Contact nursing/healthcare employment agencies about part-time and temp non-traditional work. This can be a way to earn some money while you get yourself re-established. Part-time and temp work sometimes turns into more regular employment.

Clearly you have a number of challenges and issues for which you need support. Trying to manage all of this in isolation heightens the anxiety and stress. Most cities and counties have mental health services that see people regardless of their ability to pay. Not only can these counselors help with some personal issues but they also can often support you in a job search. Do an Internet search for “free mental health services in New York City.”

You also can look for a job and career support group in your community. These are often sponsored by a local religious congregation, department of labor or some professional associations, Do an Internet search for “job support groups NYC” and “free career services in New York City.”

You also might want to consider working with an RN career coach to help and support you. Do an Internet search for “RN career coach.”

For additional tips on how to find a nursing job, read “Picking up the pieces of your career”.

Best wishes,
Donna

By | 2020-04-15T15:59:23-04:00 August 6th, 2015|Categories: Blogs, Nursing careers and jobs|1 Comment

About the Author:

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Special Topics Editor Deborah Filipek develops and edits content for OnCourse Learning’s Nurse.com blog, which covers news, trends and features relevant to nurses. She has more than 25 years of writing and editing experience, having previously worked for weekly newspapers and ad agencies in the Chicagoland area.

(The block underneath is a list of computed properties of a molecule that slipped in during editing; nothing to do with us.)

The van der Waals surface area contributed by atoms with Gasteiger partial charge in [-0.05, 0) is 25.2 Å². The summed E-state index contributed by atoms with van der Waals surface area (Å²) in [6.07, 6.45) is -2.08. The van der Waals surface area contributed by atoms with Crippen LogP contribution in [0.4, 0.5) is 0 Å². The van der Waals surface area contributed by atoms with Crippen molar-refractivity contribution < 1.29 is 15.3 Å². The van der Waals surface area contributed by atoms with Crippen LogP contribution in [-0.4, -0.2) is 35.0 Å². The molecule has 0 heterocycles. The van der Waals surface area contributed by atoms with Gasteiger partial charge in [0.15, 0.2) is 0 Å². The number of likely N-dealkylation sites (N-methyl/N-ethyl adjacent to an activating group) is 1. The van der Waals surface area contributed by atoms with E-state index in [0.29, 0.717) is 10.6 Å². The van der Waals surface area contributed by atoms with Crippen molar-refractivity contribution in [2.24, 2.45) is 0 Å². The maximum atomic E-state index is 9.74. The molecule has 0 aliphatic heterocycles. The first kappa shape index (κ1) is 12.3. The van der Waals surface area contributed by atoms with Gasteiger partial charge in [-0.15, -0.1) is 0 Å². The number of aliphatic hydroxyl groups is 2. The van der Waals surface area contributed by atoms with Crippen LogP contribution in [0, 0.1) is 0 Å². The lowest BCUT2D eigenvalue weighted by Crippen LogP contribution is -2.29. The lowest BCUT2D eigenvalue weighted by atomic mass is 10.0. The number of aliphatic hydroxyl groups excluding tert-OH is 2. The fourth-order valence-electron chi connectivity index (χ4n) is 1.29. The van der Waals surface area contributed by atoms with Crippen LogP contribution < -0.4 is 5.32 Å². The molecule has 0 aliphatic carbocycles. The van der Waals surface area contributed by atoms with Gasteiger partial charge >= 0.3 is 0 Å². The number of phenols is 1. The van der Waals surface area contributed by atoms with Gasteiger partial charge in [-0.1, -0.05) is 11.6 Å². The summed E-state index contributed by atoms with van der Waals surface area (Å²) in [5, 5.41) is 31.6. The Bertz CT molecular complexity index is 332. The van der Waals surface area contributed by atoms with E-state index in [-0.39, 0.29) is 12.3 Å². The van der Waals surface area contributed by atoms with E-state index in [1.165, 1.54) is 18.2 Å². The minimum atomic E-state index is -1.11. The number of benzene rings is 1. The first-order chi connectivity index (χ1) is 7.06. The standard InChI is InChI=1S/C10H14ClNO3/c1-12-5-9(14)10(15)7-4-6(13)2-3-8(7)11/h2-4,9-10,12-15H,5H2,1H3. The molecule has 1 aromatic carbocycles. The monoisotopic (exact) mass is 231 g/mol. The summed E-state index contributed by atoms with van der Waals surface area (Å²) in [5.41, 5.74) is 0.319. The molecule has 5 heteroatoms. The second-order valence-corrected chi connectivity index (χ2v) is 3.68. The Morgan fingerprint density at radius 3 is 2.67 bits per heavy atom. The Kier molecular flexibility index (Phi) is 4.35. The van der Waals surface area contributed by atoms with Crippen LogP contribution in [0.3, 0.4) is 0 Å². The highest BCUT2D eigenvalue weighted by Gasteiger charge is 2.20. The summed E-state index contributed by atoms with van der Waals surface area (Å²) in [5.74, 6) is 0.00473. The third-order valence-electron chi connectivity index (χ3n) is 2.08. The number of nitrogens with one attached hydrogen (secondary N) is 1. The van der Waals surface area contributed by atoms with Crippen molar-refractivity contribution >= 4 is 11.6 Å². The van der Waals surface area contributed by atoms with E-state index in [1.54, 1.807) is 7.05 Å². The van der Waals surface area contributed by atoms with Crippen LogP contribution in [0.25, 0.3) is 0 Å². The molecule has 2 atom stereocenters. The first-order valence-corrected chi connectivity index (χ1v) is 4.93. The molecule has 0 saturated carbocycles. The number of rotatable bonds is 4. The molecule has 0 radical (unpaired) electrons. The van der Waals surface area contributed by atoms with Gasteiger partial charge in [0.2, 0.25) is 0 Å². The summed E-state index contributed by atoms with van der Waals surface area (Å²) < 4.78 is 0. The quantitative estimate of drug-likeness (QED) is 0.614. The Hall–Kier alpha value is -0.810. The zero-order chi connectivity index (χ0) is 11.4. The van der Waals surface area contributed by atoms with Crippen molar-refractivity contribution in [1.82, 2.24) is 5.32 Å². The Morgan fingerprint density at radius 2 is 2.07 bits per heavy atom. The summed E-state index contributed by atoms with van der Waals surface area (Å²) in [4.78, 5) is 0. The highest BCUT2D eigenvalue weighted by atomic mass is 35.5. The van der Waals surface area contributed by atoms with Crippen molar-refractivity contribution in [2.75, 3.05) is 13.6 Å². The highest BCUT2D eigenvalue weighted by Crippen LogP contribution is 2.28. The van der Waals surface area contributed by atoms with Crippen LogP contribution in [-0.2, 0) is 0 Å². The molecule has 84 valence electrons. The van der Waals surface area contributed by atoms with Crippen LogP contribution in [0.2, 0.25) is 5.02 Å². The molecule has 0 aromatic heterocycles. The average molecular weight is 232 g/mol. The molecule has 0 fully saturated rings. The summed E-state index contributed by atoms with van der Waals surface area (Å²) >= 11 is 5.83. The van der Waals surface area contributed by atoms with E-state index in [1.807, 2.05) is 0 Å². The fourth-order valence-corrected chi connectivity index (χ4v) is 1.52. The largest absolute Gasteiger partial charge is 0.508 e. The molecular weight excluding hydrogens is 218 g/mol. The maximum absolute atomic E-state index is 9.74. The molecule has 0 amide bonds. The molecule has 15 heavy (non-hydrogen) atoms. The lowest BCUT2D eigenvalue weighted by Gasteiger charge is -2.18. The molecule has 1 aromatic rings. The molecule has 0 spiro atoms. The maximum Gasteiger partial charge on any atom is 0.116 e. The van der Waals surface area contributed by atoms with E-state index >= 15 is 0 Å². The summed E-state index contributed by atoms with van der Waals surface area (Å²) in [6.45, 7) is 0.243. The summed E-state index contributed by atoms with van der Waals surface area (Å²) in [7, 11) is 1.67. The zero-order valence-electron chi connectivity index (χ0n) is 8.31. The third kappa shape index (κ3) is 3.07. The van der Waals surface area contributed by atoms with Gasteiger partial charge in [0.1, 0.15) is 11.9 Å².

One Comment

  1. Avatar
    Cyndi August 7, 2017 at 10:34 pm - Reply

    I am at rock bottom
    I am an RN with a BS of 33 years
    I never considered myself a problem drinker
    More of a stupid drinker
    6 years ago, I got a DUI…. BAC= .083
    I went through the ARD program
    I did not lose my drivers license, I was not required to do community services
    I went to the mandated classes
    And the Alcohol counselor deemed me not to have a drinking problem
    Fast forward 6 yrs
    I was stopped a block from my home
    The police said they got a call
    I admitted I had been drinking wine at lunch
    My breathalyzer was .18
    There were mini bottles of wine on my front passenger floor
    I had not been drinking them
    Took them out of my trunk to throw out
    Lame…..

    My career is my world
    I have a problem
    Will take all and any steps for total sobriety

    Please advise on how I should prepare for loss of drivers license, prob house arrest and loss of job and maybe nurse license

    I’m 55

    So ashamed, scared, angry with me